The thing that really bothers me about this is the lack of courtesy. You asked me for a favor and I know you’re busy but you’re not the only one who is and at least have the courtesy to tell me that you just can’t manage even the discounted rate. But I guess that would require them to recognize that their needs aren’t at the center of the universe.
Since I was smart enough to send them a draft contract that requested a deposit but didn’t provide any postal or bank information to make that deposit, if they want to do the work they have to contact me. There’s no way they can trap me into a quick turnaround job with a payment out of the blue. At least I’ve got that on my side.
So much for Borders
Despite promising me that I would hear back from customer service “within 24 hours” of sending my request, still no love from Borders.com on my account issue. Looks like Amazon.com, which was smart enough two days later to collect data on what’s in my shopping cart and send me a prodding e-mail message about the 2011 calendars they have for sale, will be getting my online shopping business, what there is of it, this year. I’m firmly convinced that the only things you can’t buy through Amazon are a car and a gray market baby.
WTF are they smoking at CNN?
Apparently CNN thinks that 2011 is the year to ask for raises. Their rationale: even though the economy is getting better, fears of a double dip recession will keep job creation low and that if you’ve made it this far your company must value your services which puts you in a strong position to be rewarded for providing that value through the tough times.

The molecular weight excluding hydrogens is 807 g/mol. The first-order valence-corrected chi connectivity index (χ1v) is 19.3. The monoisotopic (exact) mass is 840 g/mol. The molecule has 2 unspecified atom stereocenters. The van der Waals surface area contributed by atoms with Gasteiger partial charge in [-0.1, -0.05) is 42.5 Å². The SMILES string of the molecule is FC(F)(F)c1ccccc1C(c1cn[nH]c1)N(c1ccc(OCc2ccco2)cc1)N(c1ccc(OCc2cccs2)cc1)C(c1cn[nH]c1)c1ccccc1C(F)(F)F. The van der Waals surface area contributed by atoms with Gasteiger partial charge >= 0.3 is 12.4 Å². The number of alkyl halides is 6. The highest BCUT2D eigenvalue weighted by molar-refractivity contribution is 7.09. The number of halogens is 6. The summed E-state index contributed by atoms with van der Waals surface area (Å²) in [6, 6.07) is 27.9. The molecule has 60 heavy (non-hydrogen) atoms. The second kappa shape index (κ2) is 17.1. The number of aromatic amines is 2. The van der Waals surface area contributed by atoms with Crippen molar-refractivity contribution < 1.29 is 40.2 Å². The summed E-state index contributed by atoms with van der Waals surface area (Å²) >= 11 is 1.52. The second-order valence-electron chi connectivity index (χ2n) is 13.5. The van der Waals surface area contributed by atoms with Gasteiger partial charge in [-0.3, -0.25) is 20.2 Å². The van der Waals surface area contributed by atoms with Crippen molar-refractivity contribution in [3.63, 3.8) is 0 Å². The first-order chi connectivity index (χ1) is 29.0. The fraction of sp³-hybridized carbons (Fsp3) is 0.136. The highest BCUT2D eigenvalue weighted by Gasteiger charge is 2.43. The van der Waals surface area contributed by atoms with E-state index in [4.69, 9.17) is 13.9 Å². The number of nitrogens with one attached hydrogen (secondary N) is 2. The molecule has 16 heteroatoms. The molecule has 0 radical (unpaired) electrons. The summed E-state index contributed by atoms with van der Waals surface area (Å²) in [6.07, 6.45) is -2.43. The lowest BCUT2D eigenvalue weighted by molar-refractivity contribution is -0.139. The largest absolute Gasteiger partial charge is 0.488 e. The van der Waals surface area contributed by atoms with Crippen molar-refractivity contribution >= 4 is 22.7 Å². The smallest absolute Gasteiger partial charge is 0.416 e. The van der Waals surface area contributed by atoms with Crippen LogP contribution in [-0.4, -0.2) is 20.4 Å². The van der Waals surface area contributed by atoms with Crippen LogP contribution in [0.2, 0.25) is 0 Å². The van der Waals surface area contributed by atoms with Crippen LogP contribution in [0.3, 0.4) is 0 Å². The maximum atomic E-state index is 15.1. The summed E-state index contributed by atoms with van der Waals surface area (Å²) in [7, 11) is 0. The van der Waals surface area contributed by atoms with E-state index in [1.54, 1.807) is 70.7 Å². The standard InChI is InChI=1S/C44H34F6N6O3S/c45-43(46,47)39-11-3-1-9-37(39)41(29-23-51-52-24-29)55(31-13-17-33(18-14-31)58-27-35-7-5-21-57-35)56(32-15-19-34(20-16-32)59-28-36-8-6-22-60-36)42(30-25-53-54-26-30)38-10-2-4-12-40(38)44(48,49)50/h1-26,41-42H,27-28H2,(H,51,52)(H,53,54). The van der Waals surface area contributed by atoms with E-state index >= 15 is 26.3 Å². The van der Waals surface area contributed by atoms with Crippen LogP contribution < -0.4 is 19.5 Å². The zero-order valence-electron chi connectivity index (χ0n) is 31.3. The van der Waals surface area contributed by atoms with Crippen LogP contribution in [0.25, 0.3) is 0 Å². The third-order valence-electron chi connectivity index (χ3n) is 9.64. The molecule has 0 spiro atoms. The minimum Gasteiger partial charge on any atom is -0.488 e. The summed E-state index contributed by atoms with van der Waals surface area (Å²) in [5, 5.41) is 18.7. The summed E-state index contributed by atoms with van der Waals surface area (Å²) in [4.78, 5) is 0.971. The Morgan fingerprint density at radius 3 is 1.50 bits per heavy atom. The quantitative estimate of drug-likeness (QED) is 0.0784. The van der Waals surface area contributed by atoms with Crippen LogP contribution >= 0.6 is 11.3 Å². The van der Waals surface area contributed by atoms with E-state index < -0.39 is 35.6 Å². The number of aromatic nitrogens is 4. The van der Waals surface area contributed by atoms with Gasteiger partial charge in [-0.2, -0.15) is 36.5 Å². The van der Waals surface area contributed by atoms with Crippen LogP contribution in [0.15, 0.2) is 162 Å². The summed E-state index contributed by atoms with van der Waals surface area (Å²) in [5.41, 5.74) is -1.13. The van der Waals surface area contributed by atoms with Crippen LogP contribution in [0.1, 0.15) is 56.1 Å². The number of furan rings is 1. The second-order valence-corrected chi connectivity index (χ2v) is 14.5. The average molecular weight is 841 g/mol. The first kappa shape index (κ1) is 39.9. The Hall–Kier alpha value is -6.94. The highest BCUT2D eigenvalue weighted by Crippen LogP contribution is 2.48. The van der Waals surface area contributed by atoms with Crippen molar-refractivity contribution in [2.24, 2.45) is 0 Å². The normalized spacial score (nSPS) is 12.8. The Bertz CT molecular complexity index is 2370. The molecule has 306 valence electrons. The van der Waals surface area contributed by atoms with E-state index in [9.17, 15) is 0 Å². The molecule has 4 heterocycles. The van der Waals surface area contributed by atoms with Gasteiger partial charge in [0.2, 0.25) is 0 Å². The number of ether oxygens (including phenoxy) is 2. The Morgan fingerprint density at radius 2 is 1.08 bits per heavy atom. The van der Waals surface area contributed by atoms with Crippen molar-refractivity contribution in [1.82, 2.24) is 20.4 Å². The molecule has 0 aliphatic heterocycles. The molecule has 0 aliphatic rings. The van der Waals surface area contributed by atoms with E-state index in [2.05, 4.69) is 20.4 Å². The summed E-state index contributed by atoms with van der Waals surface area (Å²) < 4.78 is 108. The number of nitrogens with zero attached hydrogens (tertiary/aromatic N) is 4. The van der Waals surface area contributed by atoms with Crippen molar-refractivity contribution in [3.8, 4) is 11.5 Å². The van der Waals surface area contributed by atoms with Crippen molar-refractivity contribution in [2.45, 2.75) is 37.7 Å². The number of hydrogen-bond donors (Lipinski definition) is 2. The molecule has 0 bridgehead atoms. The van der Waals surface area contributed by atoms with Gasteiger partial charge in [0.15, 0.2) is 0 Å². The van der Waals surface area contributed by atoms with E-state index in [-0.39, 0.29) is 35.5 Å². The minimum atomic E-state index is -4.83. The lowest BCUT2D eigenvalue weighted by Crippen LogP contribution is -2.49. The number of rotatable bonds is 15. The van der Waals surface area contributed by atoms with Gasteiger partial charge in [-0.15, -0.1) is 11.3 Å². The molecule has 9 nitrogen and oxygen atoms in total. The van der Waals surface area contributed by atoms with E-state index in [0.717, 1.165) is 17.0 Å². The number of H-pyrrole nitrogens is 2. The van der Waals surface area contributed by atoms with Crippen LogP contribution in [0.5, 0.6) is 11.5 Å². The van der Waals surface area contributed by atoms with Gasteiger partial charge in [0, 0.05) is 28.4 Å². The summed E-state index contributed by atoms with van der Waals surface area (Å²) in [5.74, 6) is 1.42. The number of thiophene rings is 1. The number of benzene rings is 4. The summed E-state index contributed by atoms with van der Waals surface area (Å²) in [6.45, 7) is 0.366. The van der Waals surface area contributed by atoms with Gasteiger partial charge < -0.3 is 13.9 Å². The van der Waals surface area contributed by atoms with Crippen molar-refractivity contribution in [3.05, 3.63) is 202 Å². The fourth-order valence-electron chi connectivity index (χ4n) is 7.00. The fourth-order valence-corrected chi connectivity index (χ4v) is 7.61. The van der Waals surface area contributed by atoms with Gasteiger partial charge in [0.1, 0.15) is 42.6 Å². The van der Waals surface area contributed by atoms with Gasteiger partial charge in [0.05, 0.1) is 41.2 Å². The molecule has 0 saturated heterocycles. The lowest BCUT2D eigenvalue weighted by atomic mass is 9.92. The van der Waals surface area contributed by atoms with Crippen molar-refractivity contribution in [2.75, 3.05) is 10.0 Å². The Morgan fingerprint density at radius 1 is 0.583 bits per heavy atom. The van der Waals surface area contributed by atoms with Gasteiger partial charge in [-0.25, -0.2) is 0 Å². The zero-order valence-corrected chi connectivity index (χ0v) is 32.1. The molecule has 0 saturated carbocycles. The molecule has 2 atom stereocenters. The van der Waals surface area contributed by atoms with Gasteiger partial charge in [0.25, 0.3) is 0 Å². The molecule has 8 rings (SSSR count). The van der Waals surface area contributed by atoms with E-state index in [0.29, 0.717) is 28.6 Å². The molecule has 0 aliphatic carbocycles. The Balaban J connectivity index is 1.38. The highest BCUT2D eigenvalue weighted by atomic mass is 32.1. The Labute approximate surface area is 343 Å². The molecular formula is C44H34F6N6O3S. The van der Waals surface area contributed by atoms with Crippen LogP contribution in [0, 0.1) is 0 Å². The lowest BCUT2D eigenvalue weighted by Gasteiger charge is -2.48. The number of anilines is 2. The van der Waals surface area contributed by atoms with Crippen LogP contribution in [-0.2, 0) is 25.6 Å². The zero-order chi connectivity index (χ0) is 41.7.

I thought that evidence of the economy getting better was job creation not merely the wishing that the economy was getting better. My perspective might be skewed by the 15% pay cut I’m working under, or the fact that I know two people who have been laid off from private companies in the last two weeks, or that I have friends who work in the public sector both here and abroad who are looking at a third year with not even a cost of living increase, but I think the folks at CNN aren’t sharing whatever it is that’s coloring their world view. I think the advice from The New York Times about ignoring generic financial advice should apply doubly to job advice in times like these.
In 2009 I participated in NaNoWriMo. By this time last year I’d written 41,226 words over the course of 40 hours and 45 minutes. Last year’s experiment was to use my commute time to work on the book. It went pretty well. Now if I could just motivate myself to edit the thing into a shape where another human being might enjoy reading it I will have made some progress.
For NaBloPoMo 2010 I’ve written to date, not including this section, 11,375 words over about 14 hours. This year’s experiment was going to be to use the time I am slacking at work, because I am slacking to craft these entries. That is not going so well.
It’s probably not fair to compare the two experiences as they have completely different goals and are both worthwhile in their own rights. But it’s hard in our goal driven culture not to look at the numbers and think I’m coming up wanting this year.
Leave a Reply